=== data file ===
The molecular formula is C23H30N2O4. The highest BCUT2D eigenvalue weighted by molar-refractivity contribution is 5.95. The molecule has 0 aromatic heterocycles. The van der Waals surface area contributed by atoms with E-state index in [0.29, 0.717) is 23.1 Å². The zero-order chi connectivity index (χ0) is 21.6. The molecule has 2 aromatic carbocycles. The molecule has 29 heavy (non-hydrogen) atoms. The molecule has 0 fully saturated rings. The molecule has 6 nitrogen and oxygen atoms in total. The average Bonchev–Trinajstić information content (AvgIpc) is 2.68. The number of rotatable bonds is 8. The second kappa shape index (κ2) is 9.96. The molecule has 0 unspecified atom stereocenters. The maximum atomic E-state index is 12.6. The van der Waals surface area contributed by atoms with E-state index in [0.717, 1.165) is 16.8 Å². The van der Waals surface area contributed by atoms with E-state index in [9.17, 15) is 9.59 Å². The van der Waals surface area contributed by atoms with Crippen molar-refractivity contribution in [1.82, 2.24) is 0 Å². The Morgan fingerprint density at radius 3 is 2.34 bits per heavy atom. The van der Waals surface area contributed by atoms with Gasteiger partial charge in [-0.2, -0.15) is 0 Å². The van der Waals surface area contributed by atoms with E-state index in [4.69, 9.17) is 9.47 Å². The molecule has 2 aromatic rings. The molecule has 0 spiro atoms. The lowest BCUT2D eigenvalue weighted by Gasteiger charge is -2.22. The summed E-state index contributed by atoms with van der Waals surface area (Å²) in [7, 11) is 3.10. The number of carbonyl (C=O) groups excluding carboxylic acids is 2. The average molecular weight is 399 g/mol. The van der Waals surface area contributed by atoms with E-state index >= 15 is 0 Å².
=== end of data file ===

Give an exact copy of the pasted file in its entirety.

The molecular formula is C23H30N2O4. The highest BCUT2D eigenvalue weighted by molar-refractivity contribution is 5.95. The molecule has 0 aromatic heterocycles. The van der Waals surface area contributed by atoms with E-state index in [0.29, 0.717) is 23.1 Å². The zero-order chi connectivity index (χ0) is 21.6. The molecule has 2 aromatic carbocycles. The molecule has 29 heavy (non-hydrogen) atoms. The molecule has 0 fully saturated rings. The molecule has 6 nitrogen and oxygen atoms in total. The average Bonchev–Trinajstić information content (AvgIpc) is 2.68. The number of rotatable bonds is 8. The second kappa shape index (κ2) is 9.96. The molecule has 0 unspecified atom stereocenters. The maximum atomic E-state index is 12.6. The van der Waals surface area contributed by atoms with E-state index in [0.717, 1.165) is 16.8 Å². The van der Waals surface area contributed by atoms with E-state index in [9.17, 15) is 9.59 Å². The van der Waals surface area contributed by atoms with Crippen molar-refractivity contribution in [1.82, 2.24) is 0 Å². The Morgan fingerprint density at radius 3 is 2.34 bits per heavy atom. The van der Waals surface area contributed by atoms with Gasteiger partial charge in [-0.2, -0.15) is 0 Å². The van der Waals surface area contributed by atoms with E-state index in [4.69, 9.17) is 9.47 Å². The molecule has 2 aromatic rings. The molecule has 0 spiro atoms. The lowest BCUT2D eigenvalue weighted by Gasteiger charge is -2.22. The summed E-state index contributed by atoms with van der Waals surface area (Å²) in [7, 11) is 3.10. The number of carbonyl (C=O) groups excluding carboxylic acids is 2. The average molecular weight is 399 g/mol. The van der Waals surface area contributed by atoms with E-state index >= 15 is 0 Å².